Natural Health solutions and proper Nutrition


Learn why Dates Keep the Heart Healthy




The date palm, Phoenix dactylifera, is a medium-sized palm that grows from 15 to 35 meters. The leaves of a date palm are 3 to 5 meters in length, with spines on its petiole and pinnate. It has approximately 150 leaflets, where each leaflet is around 30 cm long and 2 cm wide. The date palm is cultivated for its edible sweet fruit called dates.

Dactylifera, the species name of the date palm, means date-bearing. It was derived from the Greek word daktulos, which means finger, and the Latin verb feros, which means “I bear”.

Dates are fruits with elongated shapes that resemble human fingers. Dates are normally 3 cm to 7 cm long with oval-cylindrical shapes.

Believed to have originated in Mesopotamia, dates have been the staple food in Middle East countries for thousands of years. In Ancient Egypt, dates were made into wine. Nowadays, dates are eaten either whole or added in different Mediterranean and Middle East dishes.

Dates are served as desserts, chopped into small slices and sprinkled in puddings and cakes to enhance their flavor. The seeds are also removed and stuffed with various fillings, such as nuts, apricots, lemon or orange peel, and other tasty fillings.

Health Benefits of Dates

Dates contain dietary fibers and natural sugars such as fructose, sucrose, and glucose. Fructose and similar sugars are naturally produced in the body so they are safe to health. These sugars are easily digested to produce energy for the body.

Similarly, dates are found to have high content of several B vitamins like thiamin, riboflavin, niacin, vitamin B5, vitamin B6, and vitamin B9 (folic acid). Riboflavin and thiamin help process food and convert them to energy to perform different activities while niacin aid in maintaining nerve cells to work normally.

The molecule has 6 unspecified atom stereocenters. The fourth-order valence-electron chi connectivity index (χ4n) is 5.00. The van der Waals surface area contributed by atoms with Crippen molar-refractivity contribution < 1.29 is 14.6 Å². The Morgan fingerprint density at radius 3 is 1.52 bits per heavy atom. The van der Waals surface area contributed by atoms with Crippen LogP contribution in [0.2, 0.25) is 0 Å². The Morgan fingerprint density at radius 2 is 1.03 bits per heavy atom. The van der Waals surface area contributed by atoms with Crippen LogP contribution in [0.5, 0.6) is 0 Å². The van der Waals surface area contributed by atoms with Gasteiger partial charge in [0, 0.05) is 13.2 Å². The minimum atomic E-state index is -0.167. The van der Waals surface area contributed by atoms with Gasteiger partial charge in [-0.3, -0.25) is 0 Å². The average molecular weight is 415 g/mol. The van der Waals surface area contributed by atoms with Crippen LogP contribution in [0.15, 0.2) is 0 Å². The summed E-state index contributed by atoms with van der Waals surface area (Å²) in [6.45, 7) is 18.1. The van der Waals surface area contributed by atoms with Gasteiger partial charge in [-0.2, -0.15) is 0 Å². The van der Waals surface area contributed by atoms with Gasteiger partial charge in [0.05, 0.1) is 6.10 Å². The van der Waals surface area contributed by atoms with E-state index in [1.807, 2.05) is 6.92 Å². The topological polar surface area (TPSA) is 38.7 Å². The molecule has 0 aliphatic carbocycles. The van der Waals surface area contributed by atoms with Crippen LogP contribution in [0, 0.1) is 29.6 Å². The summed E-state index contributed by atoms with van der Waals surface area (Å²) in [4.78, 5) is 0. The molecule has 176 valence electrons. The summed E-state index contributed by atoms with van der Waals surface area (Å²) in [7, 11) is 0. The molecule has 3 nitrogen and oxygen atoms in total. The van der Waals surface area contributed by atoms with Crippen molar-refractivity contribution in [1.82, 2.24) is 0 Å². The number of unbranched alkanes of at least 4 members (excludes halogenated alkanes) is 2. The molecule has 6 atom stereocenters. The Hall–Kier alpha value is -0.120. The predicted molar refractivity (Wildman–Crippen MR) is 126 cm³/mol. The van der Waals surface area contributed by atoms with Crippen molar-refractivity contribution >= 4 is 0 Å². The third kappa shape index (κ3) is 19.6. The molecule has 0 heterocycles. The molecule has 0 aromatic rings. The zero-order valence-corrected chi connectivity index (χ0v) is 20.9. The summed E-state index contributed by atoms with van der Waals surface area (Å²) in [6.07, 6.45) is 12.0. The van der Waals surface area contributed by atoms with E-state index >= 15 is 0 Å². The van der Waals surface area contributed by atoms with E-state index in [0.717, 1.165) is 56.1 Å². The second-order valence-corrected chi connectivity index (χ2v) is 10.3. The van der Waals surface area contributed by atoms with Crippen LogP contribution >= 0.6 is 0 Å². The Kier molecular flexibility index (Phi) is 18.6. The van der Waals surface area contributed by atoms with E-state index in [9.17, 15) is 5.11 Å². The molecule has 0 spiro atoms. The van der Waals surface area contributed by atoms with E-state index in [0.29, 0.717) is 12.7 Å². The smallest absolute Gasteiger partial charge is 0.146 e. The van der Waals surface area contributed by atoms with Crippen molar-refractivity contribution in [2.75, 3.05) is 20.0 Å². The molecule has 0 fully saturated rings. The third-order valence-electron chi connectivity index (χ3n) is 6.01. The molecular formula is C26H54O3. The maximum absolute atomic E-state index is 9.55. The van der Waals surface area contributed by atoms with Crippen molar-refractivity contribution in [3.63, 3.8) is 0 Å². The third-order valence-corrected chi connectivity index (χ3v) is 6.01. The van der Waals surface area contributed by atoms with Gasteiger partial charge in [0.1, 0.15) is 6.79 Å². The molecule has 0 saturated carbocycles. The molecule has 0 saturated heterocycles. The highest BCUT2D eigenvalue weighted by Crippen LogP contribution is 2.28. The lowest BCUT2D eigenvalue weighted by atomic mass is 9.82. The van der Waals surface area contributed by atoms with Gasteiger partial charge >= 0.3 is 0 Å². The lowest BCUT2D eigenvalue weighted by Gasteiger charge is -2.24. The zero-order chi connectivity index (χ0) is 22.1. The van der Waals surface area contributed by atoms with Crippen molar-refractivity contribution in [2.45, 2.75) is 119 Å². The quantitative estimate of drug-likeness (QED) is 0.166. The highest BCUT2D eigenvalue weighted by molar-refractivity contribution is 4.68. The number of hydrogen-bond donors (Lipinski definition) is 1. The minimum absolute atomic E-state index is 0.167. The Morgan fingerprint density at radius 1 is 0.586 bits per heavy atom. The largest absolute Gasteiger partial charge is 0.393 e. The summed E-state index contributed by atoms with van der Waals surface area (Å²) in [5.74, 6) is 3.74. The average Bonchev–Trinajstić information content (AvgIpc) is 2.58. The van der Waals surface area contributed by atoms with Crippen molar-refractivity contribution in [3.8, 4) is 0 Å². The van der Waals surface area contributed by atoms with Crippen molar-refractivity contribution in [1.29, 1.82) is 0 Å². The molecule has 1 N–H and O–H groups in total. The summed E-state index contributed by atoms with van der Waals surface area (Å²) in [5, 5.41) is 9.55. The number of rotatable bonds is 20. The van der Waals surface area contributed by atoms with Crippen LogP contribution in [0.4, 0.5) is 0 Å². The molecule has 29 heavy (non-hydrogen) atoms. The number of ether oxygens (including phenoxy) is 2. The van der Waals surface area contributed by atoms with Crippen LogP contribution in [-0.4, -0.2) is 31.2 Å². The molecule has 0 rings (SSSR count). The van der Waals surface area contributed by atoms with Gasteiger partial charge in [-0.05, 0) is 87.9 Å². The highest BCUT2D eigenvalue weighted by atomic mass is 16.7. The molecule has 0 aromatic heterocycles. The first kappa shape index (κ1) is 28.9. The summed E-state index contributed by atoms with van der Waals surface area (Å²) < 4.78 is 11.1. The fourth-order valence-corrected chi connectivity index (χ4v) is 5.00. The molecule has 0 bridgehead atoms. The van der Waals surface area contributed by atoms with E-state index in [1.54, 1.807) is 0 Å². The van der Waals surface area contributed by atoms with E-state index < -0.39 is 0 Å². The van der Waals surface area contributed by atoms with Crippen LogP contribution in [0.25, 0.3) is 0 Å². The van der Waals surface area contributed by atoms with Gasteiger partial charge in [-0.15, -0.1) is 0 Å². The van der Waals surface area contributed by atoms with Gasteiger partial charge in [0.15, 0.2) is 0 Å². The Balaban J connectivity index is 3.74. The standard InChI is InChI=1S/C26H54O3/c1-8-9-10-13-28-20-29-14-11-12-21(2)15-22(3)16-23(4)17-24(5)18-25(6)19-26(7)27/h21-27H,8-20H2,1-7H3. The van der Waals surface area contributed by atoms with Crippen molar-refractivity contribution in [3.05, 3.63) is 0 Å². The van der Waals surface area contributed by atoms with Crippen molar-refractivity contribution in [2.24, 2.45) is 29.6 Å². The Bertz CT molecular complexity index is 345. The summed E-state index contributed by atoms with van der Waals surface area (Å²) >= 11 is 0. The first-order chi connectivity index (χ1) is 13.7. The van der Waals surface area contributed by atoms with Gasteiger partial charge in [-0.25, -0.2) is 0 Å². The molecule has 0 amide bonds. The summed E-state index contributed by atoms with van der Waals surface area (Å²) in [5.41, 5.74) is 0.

Dates are rich sources of various essential vitamin, including vitamin A, vitamin C, vitamin E, and vitamin K. They also provide other essential nutrients to the body, such as amino acids, fats, calcium, copper, iron, magnesium, manganese, phosphorus, potassium, sulfur.

Studies have also shown that date fruits prevent abdominal cancer by working as a stimulant and providing energy to the body. Dates aid in fighting digestive problems as well, such as constipation, diarrhea, and intestinal disorders as they encourage the growth of pathological organisms and increase the good bacteria in the intestines.

Dates are beneficial for a healthy diet in controlling weight gain, increasing sexual stamina, and providing quick relief due to alcoholic intoxication.

Dates for a Healthy Heart

Dates are not only delicious, sweet and chewy but also fully loaded with nutrition that is good for the heart. The high potassium content of dates can contribute significantly as part of a healthy heart diet.

Researchers revealed in their studies that consuming 400mg of potassium each day reduces the possibility of stroke by 40%. Potassium stimulates muscle contraction, relaxes blood vessels and regulates blood pressure, preventing hypertension.

Furthermore, dates have been found to be low in sodium, thereby preventing high high blood pressure. Soak the dates overnight and crush them in the morning after they have plumped up. Delicious. Dates are also recognized to be beneficial for weak hearts when consumed twice a week.

Dates are excellent sources of fiber, and have been proven to be healthy for the heart as they help lower blood cholesterol and stabilize blood sugar level.

Studies show that eating 100 grams of dates each day aids in regulating blood cholesterol by preventing the absorption of fat and cholesterol.

Despite its sweet taste and honey-like flavor, dates are considered heart-friendly fruits because they are free from cholesterol, saturated fat, and trans fats. Dates also contain a very low amount of calories, reducing the risk of heart disease.

Dates contain antioxidants, too. Antioxidants are powerful substances found in different foods that help fight off cancer, diabetes, macular degeneration, heart diseases and other diseases caused by oxidative damage.

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